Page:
The release of Sudan's former prime minister Sadiq al-Mahdi is not enough for resumption of a national dialogue aimed at resolving the country's multiple crises, a leading opposition figure said Wednesday.
Mahdi was freed on Sunday, one month after state security agents detained him on treason-related charges in a case that sparked Western concern.
His arrest was one of several moves which raised questions about the government's commitment to reform, despite talk of improved freedoms.
Ghazi Salahuddin Atabani, who founded the Reform Now opposition party in December, told AFP that his and other parties which had joined the dialogue met Tuesday "demanding the government to reverse all its latest actions against opposition".
The release of opposition Umma Party chief Mahdi met one of those demands.
They also want authorities to free Sudanese Congress Party leader Ibrahim al-Sheikh and other activists, and called for the Al-Saiha newspaper to be able to resume publishing.
State security agents ordered Al-Saiha to halt its presses after it published allegations of official corruption.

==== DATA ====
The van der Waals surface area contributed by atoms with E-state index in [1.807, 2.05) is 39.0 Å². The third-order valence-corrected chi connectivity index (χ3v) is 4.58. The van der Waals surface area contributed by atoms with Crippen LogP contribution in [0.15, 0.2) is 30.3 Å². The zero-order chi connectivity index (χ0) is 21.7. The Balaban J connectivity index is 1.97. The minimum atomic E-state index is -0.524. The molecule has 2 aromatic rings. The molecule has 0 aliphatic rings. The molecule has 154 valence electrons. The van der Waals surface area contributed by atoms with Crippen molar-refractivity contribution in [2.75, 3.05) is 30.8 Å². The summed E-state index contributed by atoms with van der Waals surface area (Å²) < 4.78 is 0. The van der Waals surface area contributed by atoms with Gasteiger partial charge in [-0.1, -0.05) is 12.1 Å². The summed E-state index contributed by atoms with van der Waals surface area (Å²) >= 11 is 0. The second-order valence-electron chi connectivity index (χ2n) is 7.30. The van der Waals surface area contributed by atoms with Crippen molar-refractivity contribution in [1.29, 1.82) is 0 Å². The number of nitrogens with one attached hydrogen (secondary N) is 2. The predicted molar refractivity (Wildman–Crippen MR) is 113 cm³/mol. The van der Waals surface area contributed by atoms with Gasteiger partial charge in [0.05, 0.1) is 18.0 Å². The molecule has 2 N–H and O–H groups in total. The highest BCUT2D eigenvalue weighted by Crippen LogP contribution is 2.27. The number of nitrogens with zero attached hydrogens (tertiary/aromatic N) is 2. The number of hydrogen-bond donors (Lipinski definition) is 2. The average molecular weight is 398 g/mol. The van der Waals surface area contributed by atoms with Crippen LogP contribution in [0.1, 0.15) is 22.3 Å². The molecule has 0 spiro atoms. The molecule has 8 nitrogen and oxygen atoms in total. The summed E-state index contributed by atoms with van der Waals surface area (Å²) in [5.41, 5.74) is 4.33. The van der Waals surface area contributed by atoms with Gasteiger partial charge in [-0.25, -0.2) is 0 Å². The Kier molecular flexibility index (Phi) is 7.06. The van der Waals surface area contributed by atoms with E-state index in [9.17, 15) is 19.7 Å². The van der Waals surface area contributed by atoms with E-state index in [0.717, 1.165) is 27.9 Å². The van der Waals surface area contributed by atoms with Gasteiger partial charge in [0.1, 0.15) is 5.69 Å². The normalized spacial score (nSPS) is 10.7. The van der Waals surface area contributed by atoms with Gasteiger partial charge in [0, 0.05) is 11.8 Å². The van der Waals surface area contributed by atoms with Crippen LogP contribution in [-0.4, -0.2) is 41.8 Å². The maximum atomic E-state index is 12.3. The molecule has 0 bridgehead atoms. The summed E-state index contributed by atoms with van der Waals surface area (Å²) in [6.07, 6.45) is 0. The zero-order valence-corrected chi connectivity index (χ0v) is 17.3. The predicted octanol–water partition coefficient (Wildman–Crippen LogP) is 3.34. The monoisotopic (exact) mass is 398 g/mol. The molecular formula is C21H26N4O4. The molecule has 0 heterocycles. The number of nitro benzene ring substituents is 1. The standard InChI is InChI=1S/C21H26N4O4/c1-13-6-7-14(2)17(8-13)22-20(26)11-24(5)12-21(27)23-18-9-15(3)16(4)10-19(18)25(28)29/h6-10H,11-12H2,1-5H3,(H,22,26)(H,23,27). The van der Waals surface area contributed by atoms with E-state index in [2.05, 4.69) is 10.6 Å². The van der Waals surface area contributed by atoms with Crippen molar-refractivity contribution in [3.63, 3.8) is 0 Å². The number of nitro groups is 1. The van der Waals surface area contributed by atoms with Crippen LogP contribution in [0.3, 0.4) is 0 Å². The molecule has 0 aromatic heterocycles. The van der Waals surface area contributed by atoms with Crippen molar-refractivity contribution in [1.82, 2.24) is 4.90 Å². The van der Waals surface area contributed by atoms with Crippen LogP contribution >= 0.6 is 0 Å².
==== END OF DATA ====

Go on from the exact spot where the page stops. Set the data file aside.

Atabani said the parties which met on Tuesday also demanded that a joint committee of government and opposition parties be convened.
This means "that sitting with the government and resuming the dialogue is subject to resetting the button to the situation prior to the arrest of al-Mahdi and imposition of the other measures", he said.
Atabani, a former adviser to President Omar al-Bashir, started Reform Now after the ruling National Congress Party expelled him for dissent.
The Bashir regime has faced mounting challenges since the separation of South Sudan three years ago.
In January, Bashir appealed for a broad national dialogue focused on attaining peace and renewal in the impoverished war-torn country.